CHAMPAIGN, Ill. — A series of modifications to federal student financial aid policy have eroded perceptions of higher education as a public good in the U.S., creating a “flawed” financial aid system that promotes both personal debt and tuition increases, a new study suggests.
Daniel A. Collier and co-author Richard Herman, both of the University of Illinois, trace current problems in higher education affordability and financing to several public policy decisions that shifted the costs of paying for college from public coffers to students. This trend toward privatization triggered the surge in student loans and enabled state colleges to repeatedly raise tuition as their state funding shrank.
Subsequent modifications to the Federal Higher Education Act of 1965 contradict the law’s intent – that a college-educated workforce is a social good and sound investment for government, the researchers conclude in their paper, published in a special issue of the journal Higher Education in Review.
The linchpin of the HEA was the federal loan guarantee, which, along with the wide availability of grants and scholarships, made college affordable for masses of Americans and also made student loans secure investments for private lenders. Almost immediately after the law was enacted, however, federal officials began phasing out the grants and scholarships in favor of loan-heavy aid packages, the researchers wrote.
This shift from public support for higher education to privatization was instrumental in shifting perceptions of higher education from that of a societal benefit to a personal good, ushering in further systemic changes that shifted college costs to students, increasing their reliance on debt to fund their educations, Collier said.
Collier is a recent alumnus of the doctoral program in education policy, organization and leadership, and Herman is a retired faculty member in the department.
These reforms included revisions to the methodology for calculating families’ expected contribution that increased the amounts families were expected to pay.
As students became more dependent on borrowing, the federal government introduced unsubsidized loans, which shifted interest costs for student loans from the government to borrowers. Unsubsidized loans quickly became the norm in student aid, generating millions of dollars in revenue for the U.S. Treasury, according to the study.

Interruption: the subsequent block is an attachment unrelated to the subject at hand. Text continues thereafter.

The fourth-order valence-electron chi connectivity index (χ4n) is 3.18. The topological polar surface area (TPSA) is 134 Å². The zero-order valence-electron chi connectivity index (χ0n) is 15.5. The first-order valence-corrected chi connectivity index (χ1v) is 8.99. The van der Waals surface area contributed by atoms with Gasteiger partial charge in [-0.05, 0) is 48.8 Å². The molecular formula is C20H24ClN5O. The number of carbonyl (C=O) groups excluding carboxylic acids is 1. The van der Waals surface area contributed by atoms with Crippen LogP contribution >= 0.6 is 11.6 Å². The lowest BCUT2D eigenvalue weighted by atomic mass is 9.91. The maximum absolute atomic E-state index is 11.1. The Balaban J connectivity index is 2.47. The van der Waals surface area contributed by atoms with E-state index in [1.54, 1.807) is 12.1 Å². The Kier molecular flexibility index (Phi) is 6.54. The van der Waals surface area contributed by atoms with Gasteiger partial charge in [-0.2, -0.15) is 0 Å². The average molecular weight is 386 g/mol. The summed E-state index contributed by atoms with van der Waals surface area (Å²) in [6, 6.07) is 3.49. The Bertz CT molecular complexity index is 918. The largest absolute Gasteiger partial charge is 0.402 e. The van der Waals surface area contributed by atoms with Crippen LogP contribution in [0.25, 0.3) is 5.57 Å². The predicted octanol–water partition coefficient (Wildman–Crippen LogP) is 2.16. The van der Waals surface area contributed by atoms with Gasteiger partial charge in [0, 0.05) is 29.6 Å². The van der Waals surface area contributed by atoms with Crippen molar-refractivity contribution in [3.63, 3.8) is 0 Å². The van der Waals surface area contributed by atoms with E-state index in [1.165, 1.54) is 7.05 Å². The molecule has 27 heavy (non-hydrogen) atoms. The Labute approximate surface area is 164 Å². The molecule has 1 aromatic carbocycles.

However, with interest rates that are higher than the rate of inflation and repayment obligations that can stretch for decades, calling unsubsidized loans “financial aid” is akin to calling a mortgage “housing aid,” Collier said.
This cost shifting at the federal level was paralleled in state legislatures across the nation as lawmakers systematically slashed appropriations for public colleges and universities, triggering record-level tuition increases, according to the study.
Federal officials most recently overhauled the student aid program with the passage of the Student Aid and Fiscal Responsibility Act of 2009-10. The law ended government guarantees to private lenders, transitioned the Perkins Loan to the Direct Loan and established the federal government as the lender, collector and guarantor for a greater share of educational loans, the researchers wrote.
The new law – which, according to Collier, “has more positives than negatives” – gave the federal government greater autonomy to create new repayment options, including several types of income-based repayment plans.
“Income-contingent repayment plans are wildly underutilized, with only about 1.5 million borrowers enrolled in them in 2012,” Collier said. “Many of these people were only enrolled in these plans after they defaulted and their finances were ruined. Borrowers were generally unaware of their options and were steered into standard repayment plans that didn’t help them manage and retire their debt quickly.”
With more than 40 million borrowers carrying student loan debt, and their total amount owed soaring past $1 trillion, educational loans are becoming increasingly problematic for individual borrowers and the nation’s economy. Collier and Herman suggested that Congress consider a number of reforms to help people better manage their debt, including making income-based repayment plans the standard payment option, curtailing unsubsidized loans and providing more grants and scholarships.
The researchers also advocate restructuring bankruptcy regulations to specify particular circumstances in which student loans could be discharged in the same manner as other personal debts.
Congress could fund these initiatives by reallocating to higher education the $100 billion in direct subsidies currently provided to corporations, the researchers suggested.
Although Collier and Herman agree this particular funding strategy is radical and unlikely to be considered by lawmakers, Collier said the solution is a just one because industry drives societal demand for college-educated workers and profits from their expertise.
Plans for tuition-free higher education promoted by President Obama and Democratic candidates Hillary Clinton and Bernie Sanders, and the growing political influence of the “Indentured Generations” – the young adults who carry a significant proportion of the nation’s student-loan debt – may increase pressure on Congress to address college affordability and student loan issues through reforms to the student aid system, Collier said.